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The Anglo-Norman Prose 'Brut' Tradition

The Anglo-Norman Prose Brut Tradition

[A guest blog post by Dr. Trevor Russell Smith, who visited the Anglo-Norman Dictionary project in 2018 and 2019 through a AHRC bursary] 
Latin was the standard language in which one wrote historical literature in England through the fifteenth century, although chronicles, annals, histories, and poems on contemporary and past events were sometimes written in the vernacular. The fourteenth century is commonly seen as the point in which the vernacular of choice shifted from Anglo-Norman French to Middle English. While the latter has received a huge amount of attention over the past few centuries, in no small part due to nationalism and it being more justifiably studied in the classroom, Anglo Norman has been neglected. This is immediately evident when one seeks to examine the historical literature written in the fourteenth century, this supposed transitional period. Gransden, in her widely used reference work, discusses many Latin texts but only thre…
Recent posts

An introduction to concordances (now with added violence)

Edward Mills is a PhD student at the University of Exeter, and — like David, our previous author — was a recipient of a bursary from the AND and the Arts and Humanities Research Council to support research at the Dictionary’s offices. In this guest blog post, he offers an insight into how he spent his two weeks.
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E quant l’enfant fust de set anz, si le manderent a Joce de Dynan pur aprendre e noryr, quar Joce fust chevaler de bone aprise.
And when the child was seven years old, they gave him to Joce of Dinan to be taught and brought up, since Joce was a knight of great learning.1

London, British Library, MS Royal 12 C XII (fol. 36r). Spot the reference to ‘aprendre e noryr’!
You’re seven years old. You didn’t sleep well last night — even an aristocratic family like yours, after all, isn’t immune from the winter chill — and you shiver slightly as you rise and go to rub the sleep from your eyes. Then you remember what your father told you the previous evening: that today was going to be …

guest blogger: Davide Battagliola

Davide Battagliola, post-doctoral researcher from the University of Milan visited the Anglo-Norman Dictionary project for 4 weeks in July-August 2018 – thanks to a bursary from the AND and the AHRC (Arts and Humanities Research Council). During this period, he was able to continue his research in Aberyswyth, making use of the materials, resources and expertise of the AND team.He writes the following blogpost on his project.__________________________________________________________________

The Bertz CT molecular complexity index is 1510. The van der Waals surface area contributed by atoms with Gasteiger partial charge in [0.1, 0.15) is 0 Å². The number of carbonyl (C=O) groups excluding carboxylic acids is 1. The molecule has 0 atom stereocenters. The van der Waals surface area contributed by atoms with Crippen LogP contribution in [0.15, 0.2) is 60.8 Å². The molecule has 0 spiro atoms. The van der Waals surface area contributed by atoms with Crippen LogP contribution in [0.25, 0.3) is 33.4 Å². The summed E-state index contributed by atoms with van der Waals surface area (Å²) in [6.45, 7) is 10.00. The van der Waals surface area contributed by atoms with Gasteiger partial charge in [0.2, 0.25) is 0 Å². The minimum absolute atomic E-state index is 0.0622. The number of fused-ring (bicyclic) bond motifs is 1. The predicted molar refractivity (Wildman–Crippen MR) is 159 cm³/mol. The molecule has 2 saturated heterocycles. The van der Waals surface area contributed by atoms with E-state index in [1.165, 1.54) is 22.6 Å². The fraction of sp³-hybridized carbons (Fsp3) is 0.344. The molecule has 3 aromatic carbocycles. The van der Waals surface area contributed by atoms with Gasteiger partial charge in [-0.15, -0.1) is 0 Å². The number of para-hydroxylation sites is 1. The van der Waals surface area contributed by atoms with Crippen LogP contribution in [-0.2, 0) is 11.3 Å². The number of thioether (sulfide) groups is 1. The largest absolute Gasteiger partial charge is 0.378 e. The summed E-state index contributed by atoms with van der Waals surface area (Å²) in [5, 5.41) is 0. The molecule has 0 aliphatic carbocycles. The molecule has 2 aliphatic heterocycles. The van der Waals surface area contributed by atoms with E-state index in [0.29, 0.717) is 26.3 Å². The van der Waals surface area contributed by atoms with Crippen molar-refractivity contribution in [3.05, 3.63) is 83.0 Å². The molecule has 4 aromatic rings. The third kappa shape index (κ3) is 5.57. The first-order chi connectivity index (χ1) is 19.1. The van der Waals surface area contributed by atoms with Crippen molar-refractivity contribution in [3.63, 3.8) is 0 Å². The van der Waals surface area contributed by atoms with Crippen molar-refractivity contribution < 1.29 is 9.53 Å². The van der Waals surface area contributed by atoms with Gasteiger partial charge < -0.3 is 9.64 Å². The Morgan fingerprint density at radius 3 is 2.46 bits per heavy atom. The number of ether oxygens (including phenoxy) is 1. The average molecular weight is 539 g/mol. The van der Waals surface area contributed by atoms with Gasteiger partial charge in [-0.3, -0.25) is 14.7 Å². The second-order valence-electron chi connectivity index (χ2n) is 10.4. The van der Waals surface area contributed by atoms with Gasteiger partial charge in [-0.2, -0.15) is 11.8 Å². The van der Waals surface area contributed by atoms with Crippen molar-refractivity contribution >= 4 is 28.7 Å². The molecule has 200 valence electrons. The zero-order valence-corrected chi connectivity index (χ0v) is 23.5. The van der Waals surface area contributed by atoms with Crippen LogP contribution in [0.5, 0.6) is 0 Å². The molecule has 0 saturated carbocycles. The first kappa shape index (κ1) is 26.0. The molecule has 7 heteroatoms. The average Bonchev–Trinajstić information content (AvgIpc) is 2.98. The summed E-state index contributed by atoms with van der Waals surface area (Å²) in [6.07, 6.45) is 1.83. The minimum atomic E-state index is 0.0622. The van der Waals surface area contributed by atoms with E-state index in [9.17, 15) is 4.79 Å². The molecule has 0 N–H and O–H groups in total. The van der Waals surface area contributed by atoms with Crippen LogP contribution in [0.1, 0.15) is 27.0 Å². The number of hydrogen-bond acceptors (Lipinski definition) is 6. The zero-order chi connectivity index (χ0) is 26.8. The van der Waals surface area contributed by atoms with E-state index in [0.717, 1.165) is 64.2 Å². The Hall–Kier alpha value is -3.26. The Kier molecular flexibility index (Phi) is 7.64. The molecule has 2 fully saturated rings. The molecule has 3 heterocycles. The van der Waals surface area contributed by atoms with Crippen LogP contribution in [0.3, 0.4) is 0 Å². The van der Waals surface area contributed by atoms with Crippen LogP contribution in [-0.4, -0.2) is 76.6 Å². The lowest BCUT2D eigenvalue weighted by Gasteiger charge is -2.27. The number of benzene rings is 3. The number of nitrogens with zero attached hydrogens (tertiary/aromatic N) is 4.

Writing Morality in the Anglo-Norman World

We can find a high number of continental manuscripts transmitting the Livre de Moralitez. This French translation of William of Conches’ Moralium Dogma Philosophorum achieved a remarkable success throughout Europe during the Middle Ages; yet, little did we know about the circulation of this moral treatise in medieval Britain.
The treatise opens with the author falling asleep and being visited in his dream by ancient philosophers and writers (miniature taken fr…

Announcement: Bursary for study of Anglo-Norman

The Anglo-Norman Dictionary (www.anglo-norman.net), an AHRC funded project held at Aberystwyth University, would like to invite expressions of interest in a post-graduate bursary fund supporting research on Anglo-Norman.


(Aberystwyth Univeristy, Old College) (image taken from http://sirgarblog.blogspot.co.uk/2013/07/redevelopment-of-aberystwyths-old.html)
Over the next four years, five bursaries, of up to £1000 each, will be available to support post-graduate students and their research on projects related to Anglo-Norman. Applicants will be able to make use of the considerable resources available at the Dictionary office, including editions of Anglo-Norman works as well as a vast library of works on Anglo-Norman, Romance linguistics, etymology and lexicography. As visiting scholars at Aberystwyth University, applicants will also be able to make use of the university library as well as that of the National Library of Wales. Applicants may be asked to give a short research presentation to…

Anglo-Norman and Sound Art

Describing the meaning and semantic range of Anglo-Norman words has always been, and still is, the primary function of the Anglo-Norman Dictionary. However, the online AND (www.anglo-norman.net) also provides material, tools and research possibilities for medievalists, linguists and many other disciplines. When Dr. Alan Chamberlain, Senior Fellow in the Department of Computer Science of the University of Nottingham, visited us last week, to talk about a new and exciting project he proposes between his Mixed Reality Lab (University of Nottingham) and the Anglo-Norman Dictionary, the cross-disciplinary potential of online AND resources was clearly central to his ideas. Dr. Chamberlain explains his views on scholarly innovation through incorporating Anglo-Norman and the AND in his Experimental Digital Humanities and Sound Art:
Funnily enough I’d been reading a book on medicine in medieval society and had come across the Anglo-Norman word mire referring to a specific sort of medical practit…